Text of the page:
James Q. Feng
To many people, music is a mystery. It is uniquely human, because no other species produces elaborate, well organized sound for no particular reason. It has been part of every known civilization on earth. It has become a very part of man’s need to impose his will upon the universe, to bring order out of chaos and to endow his moments of highest awareness with enduring form and substance. It is a form of art dealing with the organization of tones into patterns.
Despite of cultural differences, music from different civilizations seems to consist of some building blocks that are universal: melody, harmony, rhythm, etc. Almost all musical systems are based on scales spanning an octave—the note that sounds the same as the one you started off with, but at a higher or lower pitch. It was discovered by Pythagoras, a Greek philosopher who lived around 500 BC, that the note an octave higher than another has a frequency twice high. The notes that sound harmonious together have simple rational number ratios between their frequencies.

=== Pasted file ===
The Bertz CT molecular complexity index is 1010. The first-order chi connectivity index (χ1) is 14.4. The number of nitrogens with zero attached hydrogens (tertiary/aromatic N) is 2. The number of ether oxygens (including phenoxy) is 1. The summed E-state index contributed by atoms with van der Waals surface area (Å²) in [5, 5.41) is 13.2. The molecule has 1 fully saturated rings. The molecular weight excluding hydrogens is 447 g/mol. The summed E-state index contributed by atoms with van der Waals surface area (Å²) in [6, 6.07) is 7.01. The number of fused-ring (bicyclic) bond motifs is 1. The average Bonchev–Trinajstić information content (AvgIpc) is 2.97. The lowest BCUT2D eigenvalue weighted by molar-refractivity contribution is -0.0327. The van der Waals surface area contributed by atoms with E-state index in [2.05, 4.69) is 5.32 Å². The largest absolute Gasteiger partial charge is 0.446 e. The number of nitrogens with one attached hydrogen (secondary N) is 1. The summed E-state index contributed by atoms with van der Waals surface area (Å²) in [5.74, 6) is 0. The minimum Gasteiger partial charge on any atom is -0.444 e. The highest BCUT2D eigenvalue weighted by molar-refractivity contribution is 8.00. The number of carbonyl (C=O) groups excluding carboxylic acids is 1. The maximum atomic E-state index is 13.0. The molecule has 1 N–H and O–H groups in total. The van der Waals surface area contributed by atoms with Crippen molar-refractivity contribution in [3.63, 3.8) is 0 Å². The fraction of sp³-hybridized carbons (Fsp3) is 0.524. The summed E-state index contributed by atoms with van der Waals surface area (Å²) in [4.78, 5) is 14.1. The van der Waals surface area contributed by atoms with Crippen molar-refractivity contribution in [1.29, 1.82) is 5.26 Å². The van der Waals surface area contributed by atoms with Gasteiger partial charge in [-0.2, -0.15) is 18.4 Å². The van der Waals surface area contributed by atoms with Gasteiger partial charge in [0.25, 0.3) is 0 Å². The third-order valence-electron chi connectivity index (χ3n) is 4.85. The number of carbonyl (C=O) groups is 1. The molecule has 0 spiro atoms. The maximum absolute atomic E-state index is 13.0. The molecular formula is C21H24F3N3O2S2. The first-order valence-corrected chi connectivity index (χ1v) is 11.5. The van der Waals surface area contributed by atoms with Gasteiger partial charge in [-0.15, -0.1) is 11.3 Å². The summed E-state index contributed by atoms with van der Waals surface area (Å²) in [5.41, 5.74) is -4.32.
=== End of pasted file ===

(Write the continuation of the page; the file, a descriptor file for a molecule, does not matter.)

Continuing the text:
It is those implicit structures and relationships in apparently mysterious musical experience that I am interested in exploring here. As a scientist by training with a consistent passion for classical guitar playing, I would like make an attempt to explain the musical experience in terms of science and mathematics, hoping to fill some gaps between the knowledge of scientists and artistic intuition of musicians.
Read more: arxiv.org/pdf (http://arxiv.org/abs/1209.3767)